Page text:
Tips for Planning a Wedding while healing your Autoimmune Disease

Tips for planning a wedding with an autoimmune disease


1.       Cut your guest list

This is a hard one because I’m sure there are soooooooo many people you love.  It’s a no brainer, though. More people means bigger party, means more money, means more planning, means more stress. Do yourself a favor and cut back. 

My husband and I made a rule that NO ONE was invited to our party unless the other had met the person (we had to make an exception for his relatives in Israel and Australia, but that was IT). We likely hurt some people’s feelings, which totally sucks, but if your partner hasn’t met someone, how important are they REALLY in your adult life? Plus, if you haven’t seen someone in over five years, you’re going to want to catch up with them. Weddings aren’t the best place for that because you’re being pulled in a million directions. Trust me, your old pal will likely understand, especially if they’ve planned a wedding before. 



2.       Don’t go dress shopping in the middle of your elimination phase (unless you plan to be on that diet up until you get married)

OOPS.  In January 2017 I started a SIBO diet. That meant no sugar, low carb, and low starch, which caused serious weight loss. I got skinny AF and it just so happened that was the only time my sister could come to Denver and go dress shopping with me. OOPS. We found a beautiful secondhand dress that was a bit over budget, but GORGEOUS… so I bought it. OOPS. Once I was feeling better, I started stress eating a lot of gluten-free food, particularly pizza (I LOVE YOU, PIZZERIA LOCALE).  OOPS.

I went to get my dress fitted about 3 months out and it was uncomfortably tight. The friends who came with me told me it looked great, though, so I stuck with it. I assumed I would be able to work out a couple times a week and get the dress to fit comfortably again, so I left it at the seamstress until my next fitting.

Fast forward to two weeks before my wedding. I brought one of my no bullshit friends with me to see the dress. When I walked out of the fitting room, my boobs (which had grown QUITE a bit) were popping out of the dress. The zipper would come undone a little bit when I moved, and I was really uncomfortable. I looked in the mirror and burst into tears  saying, “MY DAD CAN’T SEE ME LIKE THIS. LOOK AT MY BOOBS!” My friend looked at me, told the seamstress we were leaving, and drove me to the closest David’s Bridal to try on dresses for the next two hours. I cried the whole way there.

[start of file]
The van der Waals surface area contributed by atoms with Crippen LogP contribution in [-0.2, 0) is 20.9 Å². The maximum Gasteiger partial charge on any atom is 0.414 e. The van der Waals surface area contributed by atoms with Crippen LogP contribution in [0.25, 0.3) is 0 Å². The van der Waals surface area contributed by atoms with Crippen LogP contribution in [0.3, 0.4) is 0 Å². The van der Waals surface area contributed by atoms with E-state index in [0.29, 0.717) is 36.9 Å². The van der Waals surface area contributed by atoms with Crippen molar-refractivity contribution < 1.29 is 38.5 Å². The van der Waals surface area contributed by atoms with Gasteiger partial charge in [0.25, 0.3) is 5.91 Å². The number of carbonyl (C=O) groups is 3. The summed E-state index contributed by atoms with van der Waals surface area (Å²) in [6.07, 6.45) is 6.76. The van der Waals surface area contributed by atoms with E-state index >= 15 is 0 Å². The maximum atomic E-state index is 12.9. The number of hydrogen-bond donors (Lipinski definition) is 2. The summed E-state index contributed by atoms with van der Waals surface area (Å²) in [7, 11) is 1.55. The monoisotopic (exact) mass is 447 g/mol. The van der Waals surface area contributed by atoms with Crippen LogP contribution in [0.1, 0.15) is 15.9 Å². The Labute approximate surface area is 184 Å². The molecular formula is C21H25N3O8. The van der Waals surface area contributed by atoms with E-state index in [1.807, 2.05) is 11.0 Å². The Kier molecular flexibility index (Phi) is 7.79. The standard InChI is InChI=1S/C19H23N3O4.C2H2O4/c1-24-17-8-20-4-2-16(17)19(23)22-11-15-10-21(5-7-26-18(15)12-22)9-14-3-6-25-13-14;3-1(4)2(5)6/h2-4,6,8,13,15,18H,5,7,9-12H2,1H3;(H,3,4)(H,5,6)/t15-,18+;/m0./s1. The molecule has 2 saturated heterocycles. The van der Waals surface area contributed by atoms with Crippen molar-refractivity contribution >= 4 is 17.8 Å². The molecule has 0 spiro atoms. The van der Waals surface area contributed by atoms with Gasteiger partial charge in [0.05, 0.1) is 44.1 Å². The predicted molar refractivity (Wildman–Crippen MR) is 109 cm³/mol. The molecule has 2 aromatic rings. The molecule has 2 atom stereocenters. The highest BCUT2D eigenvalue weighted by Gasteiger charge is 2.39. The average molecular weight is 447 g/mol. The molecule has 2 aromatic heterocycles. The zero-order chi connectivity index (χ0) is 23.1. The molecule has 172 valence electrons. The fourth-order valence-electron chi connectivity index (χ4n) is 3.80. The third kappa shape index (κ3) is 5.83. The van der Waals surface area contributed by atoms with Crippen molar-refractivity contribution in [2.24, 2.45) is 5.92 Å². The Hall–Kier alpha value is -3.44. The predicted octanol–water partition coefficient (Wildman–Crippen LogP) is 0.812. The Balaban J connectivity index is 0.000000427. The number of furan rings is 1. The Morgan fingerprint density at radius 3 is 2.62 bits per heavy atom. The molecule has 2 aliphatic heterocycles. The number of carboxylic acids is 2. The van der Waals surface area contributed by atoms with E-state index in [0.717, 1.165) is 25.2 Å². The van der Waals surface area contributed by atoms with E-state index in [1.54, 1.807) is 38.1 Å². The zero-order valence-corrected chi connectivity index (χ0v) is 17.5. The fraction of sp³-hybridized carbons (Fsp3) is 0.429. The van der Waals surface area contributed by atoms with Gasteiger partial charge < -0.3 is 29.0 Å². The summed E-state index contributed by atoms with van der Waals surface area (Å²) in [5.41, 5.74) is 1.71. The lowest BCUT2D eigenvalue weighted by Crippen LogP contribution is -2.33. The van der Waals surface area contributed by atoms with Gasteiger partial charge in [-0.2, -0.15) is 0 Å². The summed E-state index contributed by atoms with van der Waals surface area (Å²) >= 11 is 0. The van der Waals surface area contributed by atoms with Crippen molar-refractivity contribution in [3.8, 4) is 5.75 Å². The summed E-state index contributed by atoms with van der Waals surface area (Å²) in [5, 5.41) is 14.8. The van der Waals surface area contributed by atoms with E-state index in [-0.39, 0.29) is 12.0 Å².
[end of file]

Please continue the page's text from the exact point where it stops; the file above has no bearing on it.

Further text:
3.       Stick to your protocol

Do your best to stick to your protocol while you’re in the midst of planning. Don’t get super stressed, yell out YOLO, and start guzzling down a Costco size pack of M&Ms. Not worth it. Make an effort to eat a well balanced, nutrient-dense diet that will support your body during the upcoming busy, stressful days. 

When everyone is in town and you’re celebrating you can let loose a little bit, but do your best to get back on track as quickly as possible. I personally ended up suffering for quite some time (bloating, depression, major fatigue, hemorrhoids) after I binge drank my wedding week away and ate a ton of gluten-free pizza and refined sugar, and hardly slept because of the spike in adrenaline. Did I survive? You betcha. Did I suffer? Much more than I needed to. My advice to you is know your limits and stay within them. If I could do it over again, I would definitely try to adhere to a paleo diet  until my wedding night and then immediately after.

If you don’t want to feel like shit, try to plan a paleo wedding. We opted for pizza because we had it on our first date and it has always, always been my favorite food. Most catering companies are willing to create whatever menu you want. You can also plan on having sugar-free mixed drinks and lots of Lacroix or San Pellegrino available.  That way, if you can’t drink alcohol, the bartender can still make you a cute little mocktail.

4.       Don’t go crazy with decorations and tiny details

The key to planning a wedding with an autoimmune disease is to SIMPLIFY. Consider opting for an outdoor wedding. Scenery is decoration enough so you won’t have to go crazy making the space look beautiful. The only decorations we had at our wedding were a couple signs, table assignments,  some bud vases on the main tables and bar, and a little collage of photos we had taken throughout the years. This required WAY less planning, organizing, and ultimately caused less stress.  REMEMBER: the majority of the people attending your wedding are NOT going to care how it looks. They just want to spend time with you and celebrate your love. If people judge you, that reflects poorly on their life, not on yours. Eff 'em!